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HARVARD COLLEGE LIBRARY

1860.

Bickman Bequest.

13

LONDON:
PRINTED BY C. WHITTINGHAM, TOOKS COURT.

MOONL 3246 32

MEMOIR OF BEATTIE,

BY THE

CV. ALEXANDER DYCE.

“ Heard

you

that Hermit's strain from Scotia borne, * For virtue lost, and ruin’d man I mourn ?' Who may forget thee, Beattie ? who supply The tale half-told of Edwin's minstrelsy?”

The Pursuits of Literature.

The subject of this memoir was born on the 25th of October, 1735, at Laurencekirk, in the county of Kincardine, Scotland. His father, James Beattie, who kept a small shop in the village at the same time that he rented a little farm in the neighbourhood, was a man of considerable talents and acquirements:* his mother, too, was distinguished for her abilities. Our author, James, was the youngest of the six children of this respectable pair.

After his father's decease, which happened when he was only seven years old, his mother,

“At his leisure hours he cultivated the muses. A jour. ual kept by him, as well as some specimens of his poetry, are still in the possession of his descendants. This last circumstance is the more worthy of being noticed, as it proves that Dr. Beattie derived his poetical turn from his father.”Bower's Life of Beattie, 1804, p. 2.

b

by means of the emoluments derived from the shop and the farm, was enabled to bring up her family in comfort. In the management of her affairs she was assisted by her eldest son, David, a youth of eighteen, who generously and affectionately relinquished all other pursuits for that of promoting her welfare and happiness, and who appears to have fostered his brothers and sisters with an almost parental care.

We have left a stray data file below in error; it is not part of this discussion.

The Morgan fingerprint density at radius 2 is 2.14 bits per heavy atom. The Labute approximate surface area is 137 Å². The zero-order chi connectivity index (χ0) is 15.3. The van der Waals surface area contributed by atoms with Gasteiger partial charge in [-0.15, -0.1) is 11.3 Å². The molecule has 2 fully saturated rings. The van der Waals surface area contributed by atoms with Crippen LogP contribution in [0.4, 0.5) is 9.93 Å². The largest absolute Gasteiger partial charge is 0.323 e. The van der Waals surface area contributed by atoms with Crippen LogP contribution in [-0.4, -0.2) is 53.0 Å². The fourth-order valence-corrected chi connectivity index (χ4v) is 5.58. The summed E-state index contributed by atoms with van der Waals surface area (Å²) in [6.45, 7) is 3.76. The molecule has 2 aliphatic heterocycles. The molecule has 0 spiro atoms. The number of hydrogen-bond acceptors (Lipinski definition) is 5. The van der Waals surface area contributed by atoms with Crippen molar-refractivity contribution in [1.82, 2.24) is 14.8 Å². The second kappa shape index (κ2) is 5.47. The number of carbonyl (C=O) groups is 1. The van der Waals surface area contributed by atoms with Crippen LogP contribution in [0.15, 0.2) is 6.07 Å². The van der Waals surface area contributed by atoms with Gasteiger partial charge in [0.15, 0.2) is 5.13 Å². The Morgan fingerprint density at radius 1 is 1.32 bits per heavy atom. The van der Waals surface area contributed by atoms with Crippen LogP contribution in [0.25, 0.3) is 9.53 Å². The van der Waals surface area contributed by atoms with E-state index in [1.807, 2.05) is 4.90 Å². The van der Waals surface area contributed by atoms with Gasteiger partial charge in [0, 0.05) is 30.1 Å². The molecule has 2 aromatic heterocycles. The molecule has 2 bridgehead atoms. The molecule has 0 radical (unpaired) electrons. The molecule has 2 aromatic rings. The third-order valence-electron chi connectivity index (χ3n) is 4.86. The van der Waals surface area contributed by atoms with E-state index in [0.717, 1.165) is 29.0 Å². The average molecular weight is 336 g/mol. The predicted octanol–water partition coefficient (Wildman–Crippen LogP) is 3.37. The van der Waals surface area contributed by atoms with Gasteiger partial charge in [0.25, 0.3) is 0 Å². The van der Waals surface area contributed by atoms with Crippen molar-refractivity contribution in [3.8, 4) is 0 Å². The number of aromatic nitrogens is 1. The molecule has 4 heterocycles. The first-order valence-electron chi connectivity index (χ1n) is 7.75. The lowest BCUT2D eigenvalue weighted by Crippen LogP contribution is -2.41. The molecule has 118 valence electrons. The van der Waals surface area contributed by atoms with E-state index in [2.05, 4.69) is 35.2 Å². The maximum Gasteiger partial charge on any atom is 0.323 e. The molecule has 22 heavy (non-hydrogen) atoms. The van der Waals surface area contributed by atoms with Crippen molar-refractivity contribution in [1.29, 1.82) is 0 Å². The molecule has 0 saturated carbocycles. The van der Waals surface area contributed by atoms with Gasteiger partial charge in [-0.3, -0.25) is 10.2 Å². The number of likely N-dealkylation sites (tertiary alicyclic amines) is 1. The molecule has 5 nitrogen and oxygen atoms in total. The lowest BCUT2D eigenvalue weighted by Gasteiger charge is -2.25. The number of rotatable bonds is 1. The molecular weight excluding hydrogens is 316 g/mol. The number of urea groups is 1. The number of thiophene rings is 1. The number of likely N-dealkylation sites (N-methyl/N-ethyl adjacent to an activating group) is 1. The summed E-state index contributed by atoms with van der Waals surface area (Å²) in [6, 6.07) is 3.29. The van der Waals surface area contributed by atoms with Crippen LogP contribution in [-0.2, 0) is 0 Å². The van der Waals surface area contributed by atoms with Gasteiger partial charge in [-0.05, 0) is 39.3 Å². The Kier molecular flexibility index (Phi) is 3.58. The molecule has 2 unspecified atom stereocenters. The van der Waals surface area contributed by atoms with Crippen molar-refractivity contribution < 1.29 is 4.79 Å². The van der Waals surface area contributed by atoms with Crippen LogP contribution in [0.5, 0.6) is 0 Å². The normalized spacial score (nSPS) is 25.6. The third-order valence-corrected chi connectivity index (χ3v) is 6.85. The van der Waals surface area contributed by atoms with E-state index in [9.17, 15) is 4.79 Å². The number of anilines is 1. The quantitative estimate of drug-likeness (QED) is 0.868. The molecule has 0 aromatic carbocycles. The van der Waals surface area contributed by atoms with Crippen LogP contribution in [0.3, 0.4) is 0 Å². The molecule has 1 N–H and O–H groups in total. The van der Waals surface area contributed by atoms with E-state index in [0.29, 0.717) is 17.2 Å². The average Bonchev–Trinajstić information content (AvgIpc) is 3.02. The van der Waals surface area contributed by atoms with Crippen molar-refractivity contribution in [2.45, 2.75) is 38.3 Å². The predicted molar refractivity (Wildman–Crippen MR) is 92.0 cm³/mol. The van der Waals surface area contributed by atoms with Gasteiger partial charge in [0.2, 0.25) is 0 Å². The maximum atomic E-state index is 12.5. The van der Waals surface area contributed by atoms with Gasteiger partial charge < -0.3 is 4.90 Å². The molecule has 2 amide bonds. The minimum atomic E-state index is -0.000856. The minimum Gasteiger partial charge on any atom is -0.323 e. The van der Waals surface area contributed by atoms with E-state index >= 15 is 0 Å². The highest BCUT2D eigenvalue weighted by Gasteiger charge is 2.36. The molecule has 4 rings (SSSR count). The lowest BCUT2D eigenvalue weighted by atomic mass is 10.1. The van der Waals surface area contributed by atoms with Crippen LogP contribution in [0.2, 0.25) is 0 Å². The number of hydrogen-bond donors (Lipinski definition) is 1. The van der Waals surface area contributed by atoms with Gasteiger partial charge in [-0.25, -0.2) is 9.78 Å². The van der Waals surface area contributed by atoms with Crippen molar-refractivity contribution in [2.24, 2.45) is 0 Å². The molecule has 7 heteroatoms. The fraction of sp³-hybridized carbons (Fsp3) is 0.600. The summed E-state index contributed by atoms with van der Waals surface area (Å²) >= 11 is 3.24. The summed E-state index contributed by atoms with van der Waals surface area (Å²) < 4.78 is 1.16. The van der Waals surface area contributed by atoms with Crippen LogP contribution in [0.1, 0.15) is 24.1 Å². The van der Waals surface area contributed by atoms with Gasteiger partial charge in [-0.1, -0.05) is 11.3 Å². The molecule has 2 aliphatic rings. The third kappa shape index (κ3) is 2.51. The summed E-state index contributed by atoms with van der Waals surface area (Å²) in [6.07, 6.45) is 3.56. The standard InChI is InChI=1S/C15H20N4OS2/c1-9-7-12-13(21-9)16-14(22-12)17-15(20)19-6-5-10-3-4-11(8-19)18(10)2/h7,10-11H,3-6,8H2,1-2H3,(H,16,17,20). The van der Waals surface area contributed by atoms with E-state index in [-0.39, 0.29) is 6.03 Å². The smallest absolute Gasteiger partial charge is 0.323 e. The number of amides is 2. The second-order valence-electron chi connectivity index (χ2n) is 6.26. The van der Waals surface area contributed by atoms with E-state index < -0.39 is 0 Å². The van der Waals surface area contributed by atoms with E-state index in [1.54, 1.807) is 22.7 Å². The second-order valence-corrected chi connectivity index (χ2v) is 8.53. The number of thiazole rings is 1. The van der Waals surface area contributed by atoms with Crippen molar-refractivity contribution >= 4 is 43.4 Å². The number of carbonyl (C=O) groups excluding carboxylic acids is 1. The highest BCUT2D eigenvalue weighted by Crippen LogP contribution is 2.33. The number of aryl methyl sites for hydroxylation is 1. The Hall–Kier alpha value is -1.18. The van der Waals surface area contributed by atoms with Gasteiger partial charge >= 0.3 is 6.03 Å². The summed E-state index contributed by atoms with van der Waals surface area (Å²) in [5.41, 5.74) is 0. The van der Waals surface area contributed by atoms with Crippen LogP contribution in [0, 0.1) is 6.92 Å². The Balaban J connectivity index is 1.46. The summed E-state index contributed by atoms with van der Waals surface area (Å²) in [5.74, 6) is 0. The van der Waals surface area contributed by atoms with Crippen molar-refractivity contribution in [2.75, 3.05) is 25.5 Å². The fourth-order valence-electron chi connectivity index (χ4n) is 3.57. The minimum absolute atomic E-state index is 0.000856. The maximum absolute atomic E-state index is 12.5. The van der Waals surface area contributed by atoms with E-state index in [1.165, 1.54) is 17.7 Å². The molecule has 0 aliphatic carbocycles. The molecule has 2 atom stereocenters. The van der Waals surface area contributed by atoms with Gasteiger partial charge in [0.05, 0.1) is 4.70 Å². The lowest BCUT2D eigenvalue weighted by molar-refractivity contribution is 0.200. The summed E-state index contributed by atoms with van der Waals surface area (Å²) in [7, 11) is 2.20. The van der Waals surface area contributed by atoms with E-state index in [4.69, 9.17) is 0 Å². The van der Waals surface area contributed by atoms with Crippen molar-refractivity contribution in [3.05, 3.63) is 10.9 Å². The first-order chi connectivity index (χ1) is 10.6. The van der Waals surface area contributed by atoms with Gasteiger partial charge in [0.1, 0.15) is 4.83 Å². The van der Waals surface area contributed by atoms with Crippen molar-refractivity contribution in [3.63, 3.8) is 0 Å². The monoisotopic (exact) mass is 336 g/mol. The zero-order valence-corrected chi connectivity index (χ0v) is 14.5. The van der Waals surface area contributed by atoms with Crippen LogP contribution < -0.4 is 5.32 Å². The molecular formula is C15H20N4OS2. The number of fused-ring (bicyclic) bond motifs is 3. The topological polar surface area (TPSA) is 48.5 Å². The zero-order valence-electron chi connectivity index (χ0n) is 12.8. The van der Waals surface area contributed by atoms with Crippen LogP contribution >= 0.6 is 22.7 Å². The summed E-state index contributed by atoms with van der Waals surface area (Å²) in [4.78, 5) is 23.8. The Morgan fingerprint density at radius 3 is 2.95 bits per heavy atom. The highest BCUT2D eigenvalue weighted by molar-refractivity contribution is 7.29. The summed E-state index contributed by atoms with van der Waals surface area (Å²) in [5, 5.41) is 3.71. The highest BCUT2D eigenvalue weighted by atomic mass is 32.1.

James was placed at the parish school of Laurencekirk, which was then in some repute, and of which, about forty years before, Ruddiman, the famous grammarian, had been the master. At this time he had access to few books, except those which the minister of the village (the Rev. Mr. Thomson) kindly lent him, and which he read with avidity. It was then that he first became acquainted with English versification in Ogilby's Virgil. Even then he was known among his schoolfellows by the name of the poet ; and sometimes he would rise from bed, during the night, that he might commit to writing any poetical idea that his fancy had happened to suggest.

In 1749 he began his academical career, at the Marischal College, Aberdeen :* and as his cir

* According to Bower, Beattie was supported at college by the generosity of his brother David, who accompanied him to Aberdeen, when he first quitted Laurencekirk to commence his course at the University. “ The peculiar mode of their conveyance to Aberdeen is a matter of very trifling moment. It may not be unacceptable to some, how

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